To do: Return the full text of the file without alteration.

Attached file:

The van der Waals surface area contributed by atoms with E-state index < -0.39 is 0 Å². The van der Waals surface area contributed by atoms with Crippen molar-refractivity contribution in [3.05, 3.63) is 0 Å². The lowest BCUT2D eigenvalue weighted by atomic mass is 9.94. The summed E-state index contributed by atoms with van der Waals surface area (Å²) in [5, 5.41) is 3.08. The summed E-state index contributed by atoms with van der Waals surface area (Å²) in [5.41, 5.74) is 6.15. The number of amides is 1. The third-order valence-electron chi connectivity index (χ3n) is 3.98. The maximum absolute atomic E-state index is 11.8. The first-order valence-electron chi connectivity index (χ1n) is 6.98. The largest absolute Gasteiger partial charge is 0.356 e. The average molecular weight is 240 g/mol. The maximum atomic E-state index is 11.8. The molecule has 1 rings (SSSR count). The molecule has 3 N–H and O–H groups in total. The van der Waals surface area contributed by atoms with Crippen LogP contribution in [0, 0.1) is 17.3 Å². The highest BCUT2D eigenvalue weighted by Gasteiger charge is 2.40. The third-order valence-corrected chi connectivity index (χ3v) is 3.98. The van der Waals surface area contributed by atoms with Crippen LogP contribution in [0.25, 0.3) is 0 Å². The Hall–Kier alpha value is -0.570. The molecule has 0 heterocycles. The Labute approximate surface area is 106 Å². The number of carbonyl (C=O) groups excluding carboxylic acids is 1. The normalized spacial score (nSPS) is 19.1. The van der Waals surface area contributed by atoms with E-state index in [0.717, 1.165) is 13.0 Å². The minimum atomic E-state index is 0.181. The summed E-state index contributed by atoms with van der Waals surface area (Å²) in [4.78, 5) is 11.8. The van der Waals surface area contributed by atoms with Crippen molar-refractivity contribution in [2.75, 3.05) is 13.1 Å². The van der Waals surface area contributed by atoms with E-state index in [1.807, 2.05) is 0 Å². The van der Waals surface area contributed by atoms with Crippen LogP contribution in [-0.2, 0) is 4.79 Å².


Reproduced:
The van der Waals surface area contributed by atoms with E-state index < -0.39 is 0 Å². The van der Waals surface area contributed by atoms with Crippen molar-refractivity contribution in [3.05, 3.63) is 0 Å². The lowest BCUT2D eigenvalue weighted by atomic mass is 9.94. The summed E-state index contributed by atoms with van der Waals surface area (Å²) in [5, 5.41) is 3.08. The summed E-state index contributed by atoms with van der Waals surface area (Å²) in [5.41, 5.74) is 6.15. The number of amides is 1. The third-order valence-electron chi connectivity index (χ3n) is 3.98. The maximum absolute atomic E-state index is 11.8. The first-order valence-electron chi connectivity index (χ1n) is 6.98. The largest absolute Gasteiger partial charge is 0.356 e. The average molecular weight is 240 g/mol. The maximum atomic E-state index is 11.8. The molecule has 1 rings (SSSR count). The molecule has 3 N–H and O–H groups in total. The van der Waals surface area contributed by atoms with Crippen LogP contribution in [0, 0.1) is 17.3 Å². The highest BCUT2D eigenvalue weighted by Gasteiger charge is 2.40. The third-order valence-corrected chi connectivity index (χ3v) is 3.98. The van der Waals surface area contributed by atoms with Crippen LogP contribution in [0.25, 0.3) is 0 Å². The Hall–Kier alpha value is -0.570. The molecule has 0 heterocycles. The Labute approximate surface area is 106 Å². The number of carbonyl (C=O) groups excluding carboxylic acids is 1. The normalized spacial score (nSPS) is 19.1. The van der Waals surface area contributed by atoms with E-state index in [0.717, 1.165) is 13.0 Å². The minimum atomic E-state index is 0.181. The summed E-state index contributed by atoms with van der Waals surface area (Å²) in [4.78, 5) is 11.8. The van der Waals surface area contributed by atoms with Crippen molar-refractivity contribution in [2.75, 3.05) is 13.1 Å². The van der Waals surface area contributed by atoms with E-state index in [1.807, 2.05) is 0 Å². The van der Waals surface area contributed by atoms with Crippen LogP contribution in [-0.2, 0) is 4.79 Å².